Could virtual Wednesdays continue in Greencastle-Antrim School District?

Shawn Hardy
Echo Pilot

Could the virtual Wednesdays of 2020-21 in the Greencastle-Antrim School District last beyond the COVID-19 pandemic?

The first look at the 2021-22 calendar at Thursday's school board meeting opened the door to talk about of pros and cons of that possibility.

The board did not make any decisions and the discussion will continue.

A help desk was set up when each Greencastle-Antrim High School student was issued an iPad in January 2020. Students across the district now have iPads, which can be used on virtual Wednesdays, as well as other times.

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Things to think about

Schools have changed in the last year, the pandemic continues and it is unclear what's ahead, but asynchronous Wednesdays have served the district well this year, said Dr. Lura Hanks, superintendent. In asynchronous learning, the instruction is not in real time, but is available online.

Several adjustments have been made to when G-A schools are open to in-person learning over the course of the year so far, but virtual Wednesdays have been observed since day one at all grade levels.

They free teachers up to meet with parents, do collaborative planning with other teachers and give feedback to students — anything that takes them out of the classroom — on Wednesdays, Hanks said.

In the future, virtual Wednesdays would eliminate the need to build early dismissals and in-service days into the calendar. They also would reduce the cost for substitute teachers because teachers wouldn't have to meet with parents on regular school days, which especially occurs with learning support students and their IEPs, or individual education program.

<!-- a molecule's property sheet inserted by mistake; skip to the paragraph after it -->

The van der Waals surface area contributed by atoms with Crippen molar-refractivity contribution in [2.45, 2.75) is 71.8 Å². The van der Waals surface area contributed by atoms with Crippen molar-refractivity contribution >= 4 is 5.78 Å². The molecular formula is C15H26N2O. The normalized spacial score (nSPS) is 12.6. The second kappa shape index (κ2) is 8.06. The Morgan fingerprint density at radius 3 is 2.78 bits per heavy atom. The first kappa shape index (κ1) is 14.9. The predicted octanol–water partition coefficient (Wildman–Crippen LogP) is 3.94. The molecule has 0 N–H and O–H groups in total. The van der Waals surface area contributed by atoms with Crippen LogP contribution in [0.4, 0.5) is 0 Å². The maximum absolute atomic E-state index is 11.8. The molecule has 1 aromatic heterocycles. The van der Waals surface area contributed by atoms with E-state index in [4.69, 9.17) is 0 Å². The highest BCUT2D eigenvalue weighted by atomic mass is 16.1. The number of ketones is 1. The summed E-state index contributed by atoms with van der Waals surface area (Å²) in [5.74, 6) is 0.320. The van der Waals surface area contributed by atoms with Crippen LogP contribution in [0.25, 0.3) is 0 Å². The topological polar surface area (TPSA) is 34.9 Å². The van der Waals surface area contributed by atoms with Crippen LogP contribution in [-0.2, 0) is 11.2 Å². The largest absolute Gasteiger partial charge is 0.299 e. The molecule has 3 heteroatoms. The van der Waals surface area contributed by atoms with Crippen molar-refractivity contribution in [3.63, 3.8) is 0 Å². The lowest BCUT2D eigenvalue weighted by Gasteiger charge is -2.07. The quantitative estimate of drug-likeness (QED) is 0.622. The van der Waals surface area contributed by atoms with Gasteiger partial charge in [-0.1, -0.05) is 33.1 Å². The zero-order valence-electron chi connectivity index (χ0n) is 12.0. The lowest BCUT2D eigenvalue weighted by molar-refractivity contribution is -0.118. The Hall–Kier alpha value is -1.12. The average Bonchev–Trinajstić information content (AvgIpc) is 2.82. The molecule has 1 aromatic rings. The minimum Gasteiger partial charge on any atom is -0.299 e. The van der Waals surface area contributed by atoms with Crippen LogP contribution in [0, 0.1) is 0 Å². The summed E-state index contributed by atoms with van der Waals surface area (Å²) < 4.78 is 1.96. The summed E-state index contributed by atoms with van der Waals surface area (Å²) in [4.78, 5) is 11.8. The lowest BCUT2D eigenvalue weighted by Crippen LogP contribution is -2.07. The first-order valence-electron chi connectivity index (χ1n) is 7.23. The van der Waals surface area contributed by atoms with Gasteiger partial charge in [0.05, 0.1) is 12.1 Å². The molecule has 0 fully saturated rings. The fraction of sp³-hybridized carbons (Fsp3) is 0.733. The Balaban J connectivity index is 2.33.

Today's students are facing a different world that will have a lot of virtual interaction and they need to have appropriate skills, Hanks said, pointing out the school board meeting was being held entirely virtually because of the snowstorm.

Board President Shannon Blanchard said she often hears teachers say there's not enough time in the day to plan collaboratively. Studies show that student achievement is higher in countries where emphasis is placed on teacher collaboration.

"That might be why we're falling behind other countries," Blanchard said.

CDC signs remind Greencastle-Antrim School District students about health and safety during the COVID-19 pandemic.

Board member Tracy Baer agreed students need to learn how to learn virtually and teachers need to collaborate, but she asked about who is going to watch students, especially the younger ones, every Wednesdays as parents and grandparents go back to work.

Dr. Carter Davidson, board member, said that most people are already back at work and schools are not day care centers, but the district is there to support families.

Hanks said that Wednesdays are now virtual due to the pandemic, but in the future the campus could be open to small groups on Wednesdays.

Another concern is that virtual Wednesdays do not work for everyone. Several board members said they have one child who does well virtually and another who struggles.

Board member Shannon Yates said sometimes virtual Wednesdays are not as much about education as they should be, such as just involving homework.

Some teachers feel they have stumbled on virtual Wednesdays, Blanchard agreed, but said the longer the district does this, the better it will get.

"We're not going to please everyone," said board member Charles Ford, adding it is important to constantly be evolving and changing, adopt new things and throw some away.

Hanks said another issue the board will need to look at is whether it will continue that all-virtual option currently available to families.

"We'll keep this all on the radar," she said.